Commonwealth Journal

News Live

May 10, 2014

Third lawsuit against Harris forthcoming

Details of Harris’ alleged harassment of Bray detailed

Somerset — A third sexual harassment lawsuit may be forthcoming against Pulaski County Jailer Mike Harris just as details emerge from a second case that was settled out of court.

On Thursday, Pulaski County officials received a letter from local attorney Robert E. Norfleet stating that he is representing former Pulaski County Detention Center employee Danielle Ivy “on claims including, but not limited to, sexual harassment, discrimination, retaliation, assault, battery, etc.”

Ivy is the third former detention center employee to accuse Harris of sexual misconduct and retaliation. Rebecca Moses and current Pulaski County Animal Shelter Director Charlotte Bray each received $137,500 as part of their settlements with the county.

Norfleet represented Bray and Moses in their cases.

Norfleet in his letter, which was obtained Friday by the Commonwealth Journal through an open records request to the county, asks that any communication with Ivy go through his office, and he asks that the letter serve as a notice that they “preserve any and all evidence pertaining to” Ivy and her employment at the detention center.

The letter comes only days after the Commonwealth Journal received a copy of Bray’s complaint, which was drafted by Norfleet but never filed in federal court, obtained through an open records request to the county.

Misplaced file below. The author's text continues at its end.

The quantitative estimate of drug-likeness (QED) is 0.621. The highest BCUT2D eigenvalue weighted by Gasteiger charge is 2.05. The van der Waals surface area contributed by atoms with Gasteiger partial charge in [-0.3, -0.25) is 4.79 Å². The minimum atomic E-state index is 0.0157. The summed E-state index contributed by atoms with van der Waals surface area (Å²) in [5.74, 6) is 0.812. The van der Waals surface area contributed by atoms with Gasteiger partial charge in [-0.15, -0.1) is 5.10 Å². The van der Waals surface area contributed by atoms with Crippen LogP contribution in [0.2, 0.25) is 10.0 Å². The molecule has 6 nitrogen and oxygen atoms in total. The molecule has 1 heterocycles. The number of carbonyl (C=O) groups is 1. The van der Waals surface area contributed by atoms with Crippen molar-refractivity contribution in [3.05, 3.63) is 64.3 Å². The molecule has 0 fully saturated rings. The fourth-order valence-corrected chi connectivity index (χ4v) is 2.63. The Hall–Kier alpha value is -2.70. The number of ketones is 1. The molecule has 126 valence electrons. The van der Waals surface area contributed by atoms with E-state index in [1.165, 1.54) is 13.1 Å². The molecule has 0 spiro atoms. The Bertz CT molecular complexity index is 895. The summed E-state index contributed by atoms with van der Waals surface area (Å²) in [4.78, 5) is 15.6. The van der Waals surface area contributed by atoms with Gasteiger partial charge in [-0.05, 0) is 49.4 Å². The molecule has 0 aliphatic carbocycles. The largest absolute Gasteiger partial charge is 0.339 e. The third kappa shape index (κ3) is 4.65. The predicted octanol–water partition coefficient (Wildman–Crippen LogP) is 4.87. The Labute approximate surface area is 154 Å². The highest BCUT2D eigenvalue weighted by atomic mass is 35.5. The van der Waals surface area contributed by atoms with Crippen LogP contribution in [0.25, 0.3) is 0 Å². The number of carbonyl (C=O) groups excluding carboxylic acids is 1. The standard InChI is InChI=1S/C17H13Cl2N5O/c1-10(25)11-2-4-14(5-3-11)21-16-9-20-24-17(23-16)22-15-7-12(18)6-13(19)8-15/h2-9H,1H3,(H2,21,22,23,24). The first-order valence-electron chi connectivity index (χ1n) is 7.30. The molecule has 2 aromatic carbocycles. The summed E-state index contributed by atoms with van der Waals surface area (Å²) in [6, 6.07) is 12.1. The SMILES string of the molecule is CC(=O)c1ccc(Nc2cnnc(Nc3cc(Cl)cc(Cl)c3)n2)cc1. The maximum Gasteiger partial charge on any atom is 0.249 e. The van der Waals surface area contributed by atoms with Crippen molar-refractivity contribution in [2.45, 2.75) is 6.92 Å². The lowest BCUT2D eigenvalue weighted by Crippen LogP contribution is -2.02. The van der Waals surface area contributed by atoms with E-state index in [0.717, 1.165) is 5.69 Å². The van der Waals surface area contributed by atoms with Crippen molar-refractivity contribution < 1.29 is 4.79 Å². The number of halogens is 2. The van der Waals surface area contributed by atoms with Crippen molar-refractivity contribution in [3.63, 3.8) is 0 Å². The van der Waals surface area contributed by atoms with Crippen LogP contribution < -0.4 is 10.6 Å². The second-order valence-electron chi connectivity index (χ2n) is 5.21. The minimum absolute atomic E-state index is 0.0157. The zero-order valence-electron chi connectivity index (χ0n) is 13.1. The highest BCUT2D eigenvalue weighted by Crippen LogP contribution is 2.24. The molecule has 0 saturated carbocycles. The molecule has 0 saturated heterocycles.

The draft lawsuit stated that Harris’ alleged sexual mistreatment toward Bray began quickly after she was hired as a part-time employee at the detention center in 2008. The complaint alleged that Harris told Bray that his wife was unable to have children and that he “desperately wanted a child,” and he began insisting that Bray “remain in close proximity to him during her limited part-time work hours.”

Soon after, Harris allegedly began making open sexual advances toward Bray — sometimes “pulling her close to him until the length of his body was in contact with hers and grabbing her butt.” According to the drafted complaint, Harris also referred to Bray’s job as “office bunny” and told her she was “hot” and had a “nice ass.”

According to the complaint, Harris also talked critically about his wife to Bray and used her county-provided cellphone “as a leash to track Ms. Bray,” allegedly calling her at all hours for non-official business.

In one alleged incident, Harris texted Bray, asking her to meet him in the boiler room of the detention center for a “kiss.”

“Ms. Bray showed the text to a co-worker and had the co-worker accompany her to the boiler room where (they) discovered ... Harris hiding behind a boiler,” states the complaint. In another alleged incident, Harris tried to kiss  Bray by grabbing her and trying to “forcibly kiss her on the mouth” in front of another person.

The complaint alleged that Harris even presented Bray at the detention center with sexual instruments and inappropriate photos of another woman. The complaint also stated Harris “bragged” to others that he and Bray were in a sexual relationship.